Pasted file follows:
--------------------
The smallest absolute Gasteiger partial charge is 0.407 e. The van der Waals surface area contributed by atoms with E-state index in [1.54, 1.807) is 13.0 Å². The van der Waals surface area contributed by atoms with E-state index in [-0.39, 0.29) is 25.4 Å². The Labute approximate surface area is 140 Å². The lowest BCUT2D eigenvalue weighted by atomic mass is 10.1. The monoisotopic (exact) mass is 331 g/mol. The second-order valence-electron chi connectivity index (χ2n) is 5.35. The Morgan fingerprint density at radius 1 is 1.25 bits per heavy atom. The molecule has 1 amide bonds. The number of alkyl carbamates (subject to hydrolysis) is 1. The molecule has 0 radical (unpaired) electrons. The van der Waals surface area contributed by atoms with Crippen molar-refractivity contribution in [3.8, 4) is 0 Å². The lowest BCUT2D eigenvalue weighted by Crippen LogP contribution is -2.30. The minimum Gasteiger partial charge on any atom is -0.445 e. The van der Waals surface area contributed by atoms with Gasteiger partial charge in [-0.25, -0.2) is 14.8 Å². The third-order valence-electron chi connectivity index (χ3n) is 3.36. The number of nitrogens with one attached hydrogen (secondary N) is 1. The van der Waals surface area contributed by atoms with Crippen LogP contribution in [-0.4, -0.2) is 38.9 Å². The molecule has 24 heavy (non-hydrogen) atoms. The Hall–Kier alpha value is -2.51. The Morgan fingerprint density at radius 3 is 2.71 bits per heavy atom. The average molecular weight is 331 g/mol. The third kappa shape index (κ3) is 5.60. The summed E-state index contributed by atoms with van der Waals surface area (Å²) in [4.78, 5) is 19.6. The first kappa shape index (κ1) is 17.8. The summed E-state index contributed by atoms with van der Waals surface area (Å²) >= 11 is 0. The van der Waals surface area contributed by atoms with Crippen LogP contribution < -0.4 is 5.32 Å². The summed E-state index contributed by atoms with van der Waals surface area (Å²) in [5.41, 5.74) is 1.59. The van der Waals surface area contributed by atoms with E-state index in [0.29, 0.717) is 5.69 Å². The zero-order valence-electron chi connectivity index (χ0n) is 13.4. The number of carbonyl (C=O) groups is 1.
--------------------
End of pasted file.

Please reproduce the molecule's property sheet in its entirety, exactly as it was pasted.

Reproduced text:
The smallest absolute Gasteiger partial charge is 0.407 e. The van der Waals surface area contributed by atoms with E-state index in [1.54, 1.807) is 13.0 Å². The van der Waals surface area contributed by atoms with E-state index in [-0.39, 0.29) is 25.4 Å². The Labute approximate surface area is 140 Å². The lowest BCUT2D eigenvalue weighted by atomic mass is 10.1. The monoisotopic (exact) mass is 331 g/mol. The second-order valence-electron chi connectivity index (χ2n) is 5.35. The Morgan fingerprint density at radius 1 is 1.25 bits per heavy atom. The molecule has 1 amide bonds. The number of alkyl carbamates (subject to hydrolysis) is 1. The molecule has 0 radical (unpaired) electrons. The van der Waals surface area contributed by atoms with Crippen molar-refractivity contribution in [3.8, 4) is 0 Å². The lowest BCUT2D eigenvalue weighted by Crippen LogP contribution is -2.30. The minimum Gasteiger partial charge on any atom is -0.445 e. The van der Waals surface area contributed by atoms with Gasteiger partial charge in [-0.25, -0.2) is 14.8 Å². The third-order valence-electron chi connectivity index (χ3n) is 3.36. The number of nitrogens with one attached hydrogen (secondary N) is 1. The van der Waals surface area contributed by atoms with Crippen LogP contribution in [-0.4, -0.2) is 38.9 Å². The molecule has 24 heavy (non-hydrogen) atoms. The Hall–Kier alpha value is -2.51. The Morgan fingerprint density at radius 3 is 2.71 bits per heavy atom. The average molecular weight is 331 g/mol. The third kappa shape index (κ3) is 5.60. The summed E-state index contributed by atoms with van der Waals surface area (Å²) in [4.78, 5) is 19.6. The first kappa shape index (κ1) is 17.8. The summed E-state index contributed by atoms with van der Waals surface area (Å²) >= 11 is 0. The van der Waals surface area contributed by atoms with Crippen LogP contribution < -0.4 is 5.32 Å². The summed E-state index contributed by atoms with van der Waals surface area (Å²) in [5.41, 5.74) is 1.59. The van der Waals surface area contributed by atoms with E-state index in [0.29, 0.717) is 5.69 Å². The zero-order valence-electron chi connectivity index (χ0n) is 13.4. The number of carbonyl (C=O) groups is 1.